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Policy

Immigration Policy And U.S. Science

November 12, 2007 | APPEARED IN VOLUME 85, ISSUE 46

I read with interest and agreement the selected explanations for the decline in the number of scientific journal articles reported by Michael Heylin in his article (C&EN, Sept. 10, page 32). I was surprised, however, that one explanation was absent: U.S. immigration policy and its effect on the inflow and retention of foreign scientists.

While many international scientists throughout the world and at every stage of their careers still regard the U.S. as the world's dominant scientific power, competing countries are making significant efforts to grow their scientific infrastructure by actively pursuing the talents of scientists from other countries. As many before me have expressed in C&EN, current U.S. policies have, at the very least, a discouraging effect in those choosing a place to start or grow in science.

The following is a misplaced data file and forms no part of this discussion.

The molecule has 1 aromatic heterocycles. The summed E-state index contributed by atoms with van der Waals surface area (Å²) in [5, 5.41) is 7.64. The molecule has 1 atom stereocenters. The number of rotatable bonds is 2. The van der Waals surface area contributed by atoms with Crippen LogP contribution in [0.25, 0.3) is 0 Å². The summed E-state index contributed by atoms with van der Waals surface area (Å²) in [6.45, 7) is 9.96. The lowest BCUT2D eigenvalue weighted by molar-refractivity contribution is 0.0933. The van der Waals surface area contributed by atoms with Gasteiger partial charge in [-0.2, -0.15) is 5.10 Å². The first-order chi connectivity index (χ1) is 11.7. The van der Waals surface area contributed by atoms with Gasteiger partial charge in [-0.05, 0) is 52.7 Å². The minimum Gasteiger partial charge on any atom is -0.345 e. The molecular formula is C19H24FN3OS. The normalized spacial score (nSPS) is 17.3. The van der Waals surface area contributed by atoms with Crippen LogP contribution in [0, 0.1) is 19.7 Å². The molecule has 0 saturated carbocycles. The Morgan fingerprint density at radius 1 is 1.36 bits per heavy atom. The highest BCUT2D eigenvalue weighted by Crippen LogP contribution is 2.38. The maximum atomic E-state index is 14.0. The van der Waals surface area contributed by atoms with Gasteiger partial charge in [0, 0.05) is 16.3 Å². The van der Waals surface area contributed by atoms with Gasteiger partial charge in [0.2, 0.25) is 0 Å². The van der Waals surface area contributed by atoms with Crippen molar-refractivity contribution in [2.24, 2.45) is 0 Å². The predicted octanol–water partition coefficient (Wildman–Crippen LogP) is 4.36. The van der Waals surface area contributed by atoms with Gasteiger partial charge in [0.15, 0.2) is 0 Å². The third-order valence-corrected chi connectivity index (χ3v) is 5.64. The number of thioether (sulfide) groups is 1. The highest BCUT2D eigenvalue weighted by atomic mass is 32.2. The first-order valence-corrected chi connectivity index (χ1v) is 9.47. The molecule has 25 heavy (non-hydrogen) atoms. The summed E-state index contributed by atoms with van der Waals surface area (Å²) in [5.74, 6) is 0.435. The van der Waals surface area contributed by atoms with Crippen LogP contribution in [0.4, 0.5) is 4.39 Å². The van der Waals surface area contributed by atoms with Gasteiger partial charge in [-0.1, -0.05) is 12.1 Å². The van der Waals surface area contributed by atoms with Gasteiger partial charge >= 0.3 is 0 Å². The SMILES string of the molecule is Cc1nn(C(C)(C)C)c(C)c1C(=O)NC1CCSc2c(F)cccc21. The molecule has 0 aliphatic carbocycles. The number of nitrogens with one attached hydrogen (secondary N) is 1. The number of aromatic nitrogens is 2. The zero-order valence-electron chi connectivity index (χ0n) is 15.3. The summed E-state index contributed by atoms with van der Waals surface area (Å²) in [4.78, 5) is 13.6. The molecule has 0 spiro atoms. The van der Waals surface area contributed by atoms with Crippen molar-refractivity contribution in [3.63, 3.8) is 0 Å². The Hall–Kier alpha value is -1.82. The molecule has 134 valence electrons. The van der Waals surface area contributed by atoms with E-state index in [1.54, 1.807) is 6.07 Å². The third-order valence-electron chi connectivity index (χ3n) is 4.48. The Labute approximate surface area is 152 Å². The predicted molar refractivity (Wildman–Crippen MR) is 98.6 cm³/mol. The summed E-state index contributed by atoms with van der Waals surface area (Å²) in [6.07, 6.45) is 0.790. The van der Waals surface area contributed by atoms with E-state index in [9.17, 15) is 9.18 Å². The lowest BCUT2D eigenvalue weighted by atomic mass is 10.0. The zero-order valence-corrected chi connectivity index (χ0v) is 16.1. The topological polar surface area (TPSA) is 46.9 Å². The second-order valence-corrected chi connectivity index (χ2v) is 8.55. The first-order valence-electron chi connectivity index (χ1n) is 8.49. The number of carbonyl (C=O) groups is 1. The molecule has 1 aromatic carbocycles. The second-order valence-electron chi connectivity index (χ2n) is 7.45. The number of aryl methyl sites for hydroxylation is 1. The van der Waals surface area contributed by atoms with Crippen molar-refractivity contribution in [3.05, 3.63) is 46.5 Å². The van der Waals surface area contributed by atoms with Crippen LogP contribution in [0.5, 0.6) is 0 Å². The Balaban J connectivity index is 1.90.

I hope the National Science Foundation reports cited by Heylin are also brought to the attention of the Department of Homeland Security, the Department of Labor, and the Department of State, three government agencies involved with granting visas to potential contributors to the scientific power of this country.

Fernando J. Gómez
Chicago

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